We have told workers that their labor is essential but their lives are not. So why are we expecting anyone to return to work under unlivable conditions?
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From film sets and hospitals to warehouses and manufacturing floors, the American labor force is awakening. Workers are pushing for higher pay, better hours, and commitment to safe and supportive working environments from employers. People are walking off the job, or never walking on to begin with. And while we are subjected to the resentful admonitions of employers whining about a labor shortage, the country is witnessing a labor renaissance.
The Great Resignation was never supposed to be like this.
For months, the great labor revolt was a story about the privileged classes, their anxieties and worries, their newly received perspective on the hours they could put into family and self rather than tapping away at screens for hours for the benefit of some distant apparatus. We heard over and over again about office workers uninterested in commutes, seeking more flex time, and even abandoning their secure incomes to pursue freelancing or hobbies. We were supposed to be immersed in the scant new possibilities for an intellectual caste yearning for an emotional freedom that matched their financial autonomy.
Instead, our national navel-gazing has inspired a reevaluation of work and its value for the workers with the least power and most responsibilities. At a tremendous cost, they were the ones who had been deemed essential, keeping the cities running, the streets clean, and the intellectual workers fed and watered. In return, we have forced our economy back open, regardless of the damage, and demanded their silent and willing cooperation.
Conservative state governments have cut life-sustaining benefits to force people back into the workforce; employers have tried cajoling and bribery to convince people that the work is worth it. National media discussions focus first on the presumed lack of decent work ethic than the conditions under which people are being asked to labor. In every way, our society has told the people whose work we cannot live without that their labor is essential but their lives are not. And having been asked to return to this paradigm indefinitely, American workers of every stripe have said that they aren’t paid enough for this.
Well before the pandemic turned the world upside-down, the market insisted that the cost of survival far outweighed the value of our labor. While wages have stagnated despite massive productivity gains, it costs more money to simply exist now than it possibly ever has in American society, given the casual hyperinflation of common staples that sustain life: housing, food, education. Rents are now the costs of mortgages; monthly groceries can run up to hundreds of dollars, and it takes at minimum five-figure debt to graduate college—just to maybe settle in a good job. The pandemic didn’t create these conditions; it simply exposed the decrepit nature of the situation. As intellectual and managerial workers hold on to economic stability by their fingertips using copious amounts of debt, their hourly service, manufacturing, and creative counterparts have no access to it at all, and likely never will.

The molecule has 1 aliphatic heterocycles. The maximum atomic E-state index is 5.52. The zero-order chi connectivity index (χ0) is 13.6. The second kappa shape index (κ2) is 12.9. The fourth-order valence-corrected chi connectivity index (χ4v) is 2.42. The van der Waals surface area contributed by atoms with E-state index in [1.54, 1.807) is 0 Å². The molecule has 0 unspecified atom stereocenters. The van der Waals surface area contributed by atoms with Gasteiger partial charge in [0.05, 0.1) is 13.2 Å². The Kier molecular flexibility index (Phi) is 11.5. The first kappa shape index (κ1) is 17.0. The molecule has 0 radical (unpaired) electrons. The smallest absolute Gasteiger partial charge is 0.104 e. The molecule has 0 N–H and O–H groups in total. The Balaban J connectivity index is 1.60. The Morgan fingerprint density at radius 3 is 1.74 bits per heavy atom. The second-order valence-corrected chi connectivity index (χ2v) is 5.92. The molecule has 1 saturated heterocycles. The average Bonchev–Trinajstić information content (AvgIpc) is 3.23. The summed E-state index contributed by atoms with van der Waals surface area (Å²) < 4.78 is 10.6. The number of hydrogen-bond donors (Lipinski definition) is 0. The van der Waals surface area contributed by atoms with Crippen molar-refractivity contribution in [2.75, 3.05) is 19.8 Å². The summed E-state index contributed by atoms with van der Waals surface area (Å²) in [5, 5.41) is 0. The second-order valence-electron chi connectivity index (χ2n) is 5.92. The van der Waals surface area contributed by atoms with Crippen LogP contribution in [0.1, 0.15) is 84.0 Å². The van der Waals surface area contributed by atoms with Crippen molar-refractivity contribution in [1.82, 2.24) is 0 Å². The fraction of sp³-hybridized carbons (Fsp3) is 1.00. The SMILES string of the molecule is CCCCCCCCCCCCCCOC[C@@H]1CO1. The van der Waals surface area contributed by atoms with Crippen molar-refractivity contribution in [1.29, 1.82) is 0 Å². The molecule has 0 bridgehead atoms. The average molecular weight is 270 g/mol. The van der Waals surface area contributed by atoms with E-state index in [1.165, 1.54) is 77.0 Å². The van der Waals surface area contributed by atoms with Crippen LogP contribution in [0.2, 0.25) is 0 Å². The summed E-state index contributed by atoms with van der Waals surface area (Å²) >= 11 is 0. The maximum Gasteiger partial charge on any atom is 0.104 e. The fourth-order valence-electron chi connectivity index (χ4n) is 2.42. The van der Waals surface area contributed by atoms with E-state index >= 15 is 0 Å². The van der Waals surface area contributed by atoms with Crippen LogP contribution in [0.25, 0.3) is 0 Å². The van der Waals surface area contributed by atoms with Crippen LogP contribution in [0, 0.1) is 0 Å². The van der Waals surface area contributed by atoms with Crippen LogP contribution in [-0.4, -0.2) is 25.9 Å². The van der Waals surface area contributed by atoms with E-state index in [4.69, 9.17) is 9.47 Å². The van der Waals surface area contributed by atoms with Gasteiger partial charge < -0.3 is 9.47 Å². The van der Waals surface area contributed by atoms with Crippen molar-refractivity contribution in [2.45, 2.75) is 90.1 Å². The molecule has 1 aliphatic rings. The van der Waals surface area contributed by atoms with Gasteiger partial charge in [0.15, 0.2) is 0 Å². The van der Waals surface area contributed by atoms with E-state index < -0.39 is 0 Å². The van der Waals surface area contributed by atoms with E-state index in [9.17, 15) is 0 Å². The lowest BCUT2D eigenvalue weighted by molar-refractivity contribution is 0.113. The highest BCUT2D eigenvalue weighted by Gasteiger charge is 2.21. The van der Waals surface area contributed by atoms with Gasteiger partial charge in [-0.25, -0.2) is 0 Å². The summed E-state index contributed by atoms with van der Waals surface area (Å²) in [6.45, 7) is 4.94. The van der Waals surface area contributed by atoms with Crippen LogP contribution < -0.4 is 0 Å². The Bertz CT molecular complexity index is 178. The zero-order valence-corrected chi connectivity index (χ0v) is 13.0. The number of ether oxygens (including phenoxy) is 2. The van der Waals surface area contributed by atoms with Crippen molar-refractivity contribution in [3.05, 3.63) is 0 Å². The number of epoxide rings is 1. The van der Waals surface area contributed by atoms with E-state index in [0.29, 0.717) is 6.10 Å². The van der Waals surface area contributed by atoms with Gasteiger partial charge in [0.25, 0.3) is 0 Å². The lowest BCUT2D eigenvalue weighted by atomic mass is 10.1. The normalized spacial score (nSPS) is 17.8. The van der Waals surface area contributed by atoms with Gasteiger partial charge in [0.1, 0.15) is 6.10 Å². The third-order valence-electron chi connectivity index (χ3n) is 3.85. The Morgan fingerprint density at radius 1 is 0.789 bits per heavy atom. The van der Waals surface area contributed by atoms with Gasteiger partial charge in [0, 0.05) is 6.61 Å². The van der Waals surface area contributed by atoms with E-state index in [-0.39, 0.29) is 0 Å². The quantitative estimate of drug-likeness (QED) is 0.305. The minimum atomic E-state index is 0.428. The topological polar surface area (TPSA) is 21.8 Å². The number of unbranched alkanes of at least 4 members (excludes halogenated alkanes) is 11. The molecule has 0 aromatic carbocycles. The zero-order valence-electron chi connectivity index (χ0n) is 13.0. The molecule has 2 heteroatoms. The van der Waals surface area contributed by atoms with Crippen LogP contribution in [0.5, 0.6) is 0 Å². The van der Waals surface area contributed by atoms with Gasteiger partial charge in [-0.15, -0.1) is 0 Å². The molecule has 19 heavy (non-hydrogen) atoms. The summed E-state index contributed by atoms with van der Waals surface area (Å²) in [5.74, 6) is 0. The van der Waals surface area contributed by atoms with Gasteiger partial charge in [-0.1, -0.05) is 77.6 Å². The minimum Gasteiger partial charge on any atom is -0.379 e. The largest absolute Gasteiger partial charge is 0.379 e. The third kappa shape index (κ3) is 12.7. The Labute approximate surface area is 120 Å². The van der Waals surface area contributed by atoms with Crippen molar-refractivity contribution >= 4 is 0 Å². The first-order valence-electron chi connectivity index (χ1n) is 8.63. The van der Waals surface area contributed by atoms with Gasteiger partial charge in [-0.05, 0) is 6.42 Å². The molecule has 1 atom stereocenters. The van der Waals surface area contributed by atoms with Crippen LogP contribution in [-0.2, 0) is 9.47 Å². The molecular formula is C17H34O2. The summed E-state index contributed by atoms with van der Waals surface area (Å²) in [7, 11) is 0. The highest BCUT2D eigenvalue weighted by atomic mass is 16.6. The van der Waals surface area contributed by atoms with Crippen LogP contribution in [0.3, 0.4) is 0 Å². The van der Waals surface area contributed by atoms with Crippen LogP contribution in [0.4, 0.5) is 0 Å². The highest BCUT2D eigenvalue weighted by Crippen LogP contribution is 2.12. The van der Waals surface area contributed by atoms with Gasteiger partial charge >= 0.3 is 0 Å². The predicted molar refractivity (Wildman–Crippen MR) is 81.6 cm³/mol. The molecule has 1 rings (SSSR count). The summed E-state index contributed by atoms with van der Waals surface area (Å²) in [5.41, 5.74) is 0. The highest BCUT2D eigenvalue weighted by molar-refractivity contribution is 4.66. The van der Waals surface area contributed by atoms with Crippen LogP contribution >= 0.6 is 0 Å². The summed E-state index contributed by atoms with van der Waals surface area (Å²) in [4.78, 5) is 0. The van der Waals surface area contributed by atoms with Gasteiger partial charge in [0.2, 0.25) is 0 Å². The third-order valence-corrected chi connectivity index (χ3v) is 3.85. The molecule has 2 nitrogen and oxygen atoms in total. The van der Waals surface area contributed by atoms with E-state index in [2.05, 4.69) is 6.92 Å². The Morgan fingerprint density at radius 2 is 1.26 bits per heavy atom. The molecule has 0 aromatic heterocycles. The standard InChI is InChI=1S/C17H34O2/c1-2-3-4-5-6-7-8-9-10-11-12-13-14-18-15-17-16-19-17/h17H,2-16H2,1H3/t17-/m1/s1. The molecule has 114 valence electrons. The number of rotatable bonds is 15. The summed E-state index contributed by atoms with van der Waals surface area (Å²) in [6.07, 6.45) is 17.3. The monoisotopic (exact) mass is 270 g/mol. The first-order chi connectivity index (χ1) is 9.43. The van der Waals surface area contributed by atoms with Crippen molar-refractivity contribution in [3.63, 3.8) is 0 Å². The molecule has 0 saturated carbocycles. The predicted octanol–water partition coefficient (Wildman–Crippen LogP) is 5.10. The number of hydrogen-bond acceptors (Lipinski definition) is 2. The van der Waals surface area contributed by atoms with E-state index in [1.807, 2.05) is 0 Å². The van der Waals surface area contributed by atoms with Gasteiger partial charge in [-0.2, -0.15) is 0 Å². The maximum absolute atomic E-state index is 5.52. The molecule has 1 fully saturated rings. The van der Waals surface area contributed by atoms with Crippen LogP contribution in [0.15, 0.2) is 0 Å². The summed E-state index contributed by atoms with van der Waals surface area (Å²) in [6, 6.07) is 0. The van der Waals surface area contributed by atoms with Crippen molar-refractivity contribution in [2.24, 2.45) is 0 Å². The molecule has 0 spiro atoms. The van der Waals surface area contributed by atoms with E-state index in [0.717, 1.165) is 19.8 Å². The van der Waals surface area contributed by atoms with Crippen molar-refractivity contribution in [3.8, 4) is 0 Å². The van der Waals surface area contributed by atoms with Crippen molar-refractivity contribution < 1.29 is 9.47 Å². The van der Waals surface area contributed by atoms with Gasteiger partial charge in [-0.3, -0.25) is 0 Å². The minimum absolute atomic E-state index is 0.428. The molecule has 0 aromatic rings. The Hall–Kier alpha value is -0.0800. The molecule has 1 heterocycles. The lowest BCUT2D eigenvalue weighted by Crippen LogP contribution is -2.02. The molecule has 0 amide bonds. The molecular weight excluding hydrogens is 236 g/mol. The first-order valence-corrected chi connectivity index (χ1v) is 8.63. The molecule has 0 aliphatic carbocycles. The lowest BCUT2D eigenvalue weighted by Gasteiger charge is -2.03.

Once the façade started to crack, once we could peer inside this economy we were told was built for our own protection, there was no turning back. We are in the midst of an inevitable hew and cry at the conditions that have broken and abandoned us. This blowback is the cumulative effect of stacked shifts, wretched conditions, the heaps of abuse and attacks with little compensation and merely token recognition. This awakening is for the bills we can’t stay ahead of, the dreams we had to set aside, the joyous hours of our lives eaten up making money for other people. We have accepted that the system has broken us, and we are desperate to break it right back. There is only so long any person can tolerate being told that they were born to be used up and thrown away.
In the midst of the greatest cataclysm of human disease in a century, if all we can offer essential laborers is that the most valuable thing about their existence is their work and they are worthless without it, then we cannot be surprised when they demand the dignity of humanity through the force of solidarity and resistance. It is their work that kept the world alive as it has attempted self-destruction, built and executed the logistics of receiving crucial packages safely when interaction was a death sentence, provided us with food when delivery was the only option, made magic out of art when we had no place to go. If the lives behind this labor have no value, then how broken is our measurement?
This is the reckoning we have denied as a society, and workers this emerging labor movement has revealed its unsustainability. We can longer pretend that the services we consume, the care we receive, and the labor that maintains our society are separate and untethered from the people who provide it. The work-life balance of the upper classes cannot continue to be purchased at the expense of essential workers’ survival; we are either all free, or all disposable.
We have left these workers unheard and unseen in an attempt to deny their humanity, to pretend that the “essential” nature of their work is in the receiving and not the doing, that dollars measure worth and their lives are cheap. The Great Resignation never intended to wrestle with this paradigm; it was conceived as a privileged position, an opportunity for the empowered. We were to be concerned with the world of remote work and shifting work-life balance time toward personal fulfillment; we were never supposed to look beneath the surface. But for all the consideration and pondering at the top of the economy, the measure of the Great Resignation may be in how it shifts our foundations.
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